Adoption is an emotionally charged topic, but a new study reports some hopeful news: Most adopted children in the US are happy and healthy.
The report includes the most extensive national data ever gathered on adopted children in the US and says 85 percent of adopted children's parents report they are in excellent or very good health. And, 88 percent of adopted children age six and older showed positive social behaviors.
The "Adoption USA" report was written by researchers at Child Trends and the US Department of Health and Human Services and based on questions in the first ever study of families who have adopted children through foster care, private domestic adoption or international adoption.
For a breakdown of some of the study's other findings,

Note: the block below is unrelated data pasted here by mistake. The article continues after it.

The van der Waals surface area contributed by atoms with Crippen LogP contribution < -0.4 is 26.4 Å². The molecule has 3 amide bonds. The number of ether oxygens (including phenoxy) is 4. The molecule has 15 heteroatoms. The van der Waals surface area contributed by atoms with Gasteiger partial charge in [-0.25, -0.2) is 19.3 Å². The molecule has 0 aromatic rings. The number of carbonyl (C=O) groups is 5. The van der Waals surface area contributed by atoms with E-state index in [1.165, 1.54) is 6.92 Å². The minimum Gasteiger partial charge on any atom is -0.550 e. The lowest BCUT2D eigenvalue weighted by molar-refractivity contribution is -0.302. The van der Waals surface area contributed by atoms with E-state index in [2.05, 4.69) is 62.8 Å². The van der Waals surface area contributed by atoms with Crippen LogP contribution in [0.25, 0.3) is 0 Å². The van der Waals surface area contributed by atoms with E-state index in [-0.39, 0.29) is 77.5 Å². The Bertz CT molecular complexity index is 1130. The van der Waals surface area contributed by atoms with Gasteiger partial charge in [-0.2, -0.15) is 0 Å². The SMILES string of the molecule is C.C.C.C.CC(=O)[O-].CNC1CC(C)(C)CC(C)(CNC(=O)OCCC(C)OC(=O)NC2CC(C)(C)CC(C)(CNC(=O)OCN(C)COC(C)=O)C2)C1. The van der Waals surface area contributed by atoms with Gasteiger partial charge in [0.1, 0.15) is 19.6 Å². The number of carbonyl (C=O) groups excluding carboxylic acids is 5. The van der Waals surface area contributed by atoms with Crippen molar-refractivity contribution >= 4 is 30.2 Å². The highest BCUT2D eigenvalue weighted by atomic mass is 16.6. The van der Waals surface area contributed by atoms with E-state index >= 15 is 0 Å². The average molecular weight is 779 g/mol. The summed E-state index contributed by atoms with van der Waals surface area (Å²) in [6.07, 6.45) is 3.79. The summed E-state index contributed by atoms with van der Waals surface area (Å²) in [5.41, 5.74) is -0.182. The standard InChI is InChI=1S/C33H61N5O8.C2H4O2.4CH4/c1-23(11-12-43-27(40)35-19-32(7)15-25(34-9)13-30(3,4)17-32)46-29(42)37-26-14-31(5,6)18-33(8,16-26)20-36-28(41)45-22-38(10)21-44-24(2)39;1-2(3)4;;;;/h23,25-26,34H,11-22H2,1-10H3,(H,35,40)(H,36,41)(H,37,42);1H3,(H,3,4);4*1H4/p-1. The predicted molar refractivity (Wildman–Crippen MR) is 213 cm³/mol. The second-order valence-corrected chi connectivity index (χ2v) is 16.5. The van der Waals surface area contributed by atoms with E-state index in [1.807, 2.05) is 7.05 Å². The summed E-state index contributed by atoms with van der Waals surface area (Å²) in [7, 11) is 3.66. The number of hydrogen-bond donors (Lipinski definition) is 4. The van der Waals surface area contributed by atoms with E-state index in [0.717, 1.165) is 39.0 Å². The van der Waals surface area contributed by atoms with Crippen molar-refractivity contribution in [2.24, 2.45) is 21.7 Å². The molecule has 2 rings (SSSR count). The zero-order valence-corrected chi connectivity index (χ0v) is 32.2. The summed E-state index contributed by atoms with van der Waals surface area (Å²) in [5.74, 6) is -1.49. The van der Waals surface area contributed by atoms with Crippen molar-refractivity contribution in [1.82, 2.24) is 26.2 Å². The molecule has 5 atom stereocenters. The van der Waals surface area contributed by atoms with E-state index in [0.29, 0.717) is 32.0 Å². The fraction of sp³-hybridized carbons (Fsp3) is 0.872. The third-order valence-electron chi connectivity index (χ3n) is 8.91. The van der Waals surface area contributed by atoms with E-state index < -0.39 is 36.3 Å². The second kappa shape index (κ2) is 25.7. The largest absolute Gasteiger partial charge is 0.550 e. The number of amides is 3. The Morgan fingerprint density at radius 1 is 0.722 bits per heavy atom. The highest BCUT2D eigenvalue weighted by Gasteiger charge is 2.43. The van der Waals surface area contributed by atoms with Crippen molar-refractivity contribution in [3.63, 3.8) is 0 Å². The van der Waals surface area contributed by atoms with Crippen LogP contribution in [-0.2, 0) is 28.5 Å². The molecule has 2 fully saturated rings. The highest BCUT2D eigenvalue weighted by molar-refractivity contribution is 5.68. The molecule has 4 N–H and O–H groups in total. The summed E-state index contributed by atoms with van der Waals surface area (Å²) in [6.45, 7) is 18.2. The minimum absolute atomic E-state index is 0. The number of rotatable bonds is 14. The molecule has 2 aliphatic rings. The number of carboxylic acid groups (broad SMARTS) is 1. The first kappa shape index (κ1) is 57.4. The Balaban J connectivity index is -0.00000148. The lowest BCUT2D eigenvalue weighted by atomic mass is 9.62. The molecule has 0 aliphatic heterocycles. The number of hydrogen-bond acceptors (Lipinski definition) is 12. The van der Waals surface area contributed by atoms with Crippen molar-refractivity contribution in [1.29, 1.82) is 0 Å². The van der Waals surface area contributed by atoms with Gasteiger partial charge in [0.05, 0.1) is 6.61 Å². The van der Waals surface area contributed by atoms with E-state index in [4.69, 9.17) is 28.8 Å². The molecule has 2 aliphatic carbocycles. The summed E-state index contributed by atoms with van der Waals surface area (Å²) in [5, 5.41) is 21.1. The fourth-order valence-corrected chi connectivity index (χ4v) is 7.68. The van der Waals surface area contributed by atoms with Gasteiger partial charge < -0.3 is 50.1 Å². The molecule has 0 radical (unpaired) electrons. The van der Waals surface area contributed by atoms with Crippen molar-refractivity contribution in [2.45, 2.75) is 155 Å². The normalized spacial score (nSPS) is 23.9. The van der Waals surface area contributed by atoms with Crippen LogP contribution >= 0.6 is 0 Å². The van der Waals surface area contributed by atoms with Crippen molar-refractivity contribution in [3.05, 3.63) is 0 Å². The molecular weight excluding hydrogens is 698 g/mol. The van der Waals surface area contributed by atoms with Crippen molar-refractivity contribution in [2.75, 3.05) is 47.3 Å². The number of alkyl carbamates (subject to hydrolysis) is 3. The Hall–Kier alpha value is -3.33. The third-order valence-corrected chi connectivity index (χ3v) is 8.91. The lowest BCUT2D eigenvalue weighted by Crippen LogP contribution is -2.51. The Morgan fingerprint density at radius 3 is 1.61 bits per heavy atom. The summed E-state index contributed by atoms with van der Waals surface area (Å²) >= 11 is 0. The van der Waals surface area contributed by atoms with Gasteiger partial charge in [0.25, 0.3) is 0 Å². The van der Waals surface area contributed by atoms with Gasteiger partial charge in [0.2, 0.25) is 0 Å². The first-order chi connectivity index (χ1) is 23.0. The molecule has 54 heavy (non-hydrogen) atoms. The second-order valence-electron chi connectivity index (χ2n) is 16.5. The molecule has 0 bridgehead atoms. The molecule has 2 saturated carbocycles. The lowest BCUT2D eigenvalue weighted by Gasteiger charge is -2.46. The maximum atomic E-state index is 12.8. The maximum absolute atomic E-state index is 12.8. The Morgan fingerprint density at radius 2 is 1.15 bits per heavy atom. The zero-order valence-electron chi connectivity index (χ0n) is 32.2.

NPR pulled out some of the most powerful stats, including:
- Parents of adopted children show them lots of attention. They are more likely to be read to every day as young children (68 percent vs. 48 person in the general population). And 87 percent of adopted children have parents who say they would "definitely" make the same decision to adopt their children.
- Adopted children are more likely to have been diagnosed with depression, ADD/ADHD or some sort of behavior disorder. Although adopted children are for the most part in good health and show positive social behaviors, 54 percent of children adopted from foster care have some sort of special health care need. Thirty-two percent of children in domestic adoptions and 29 percent of those in international adoptions also have special health needs.
- Adopted children do well in school. More than half perform at excellent or very good levels in reading and math, according to their parents.
Obviously, adoption is a complicated process that involves effort from all parties involved and extra love, care and support, so it's a relief to hear good news instead of the usual media portrayal. Are you shocked by the findings, or do they fall in line with your experience or knowledge of created families?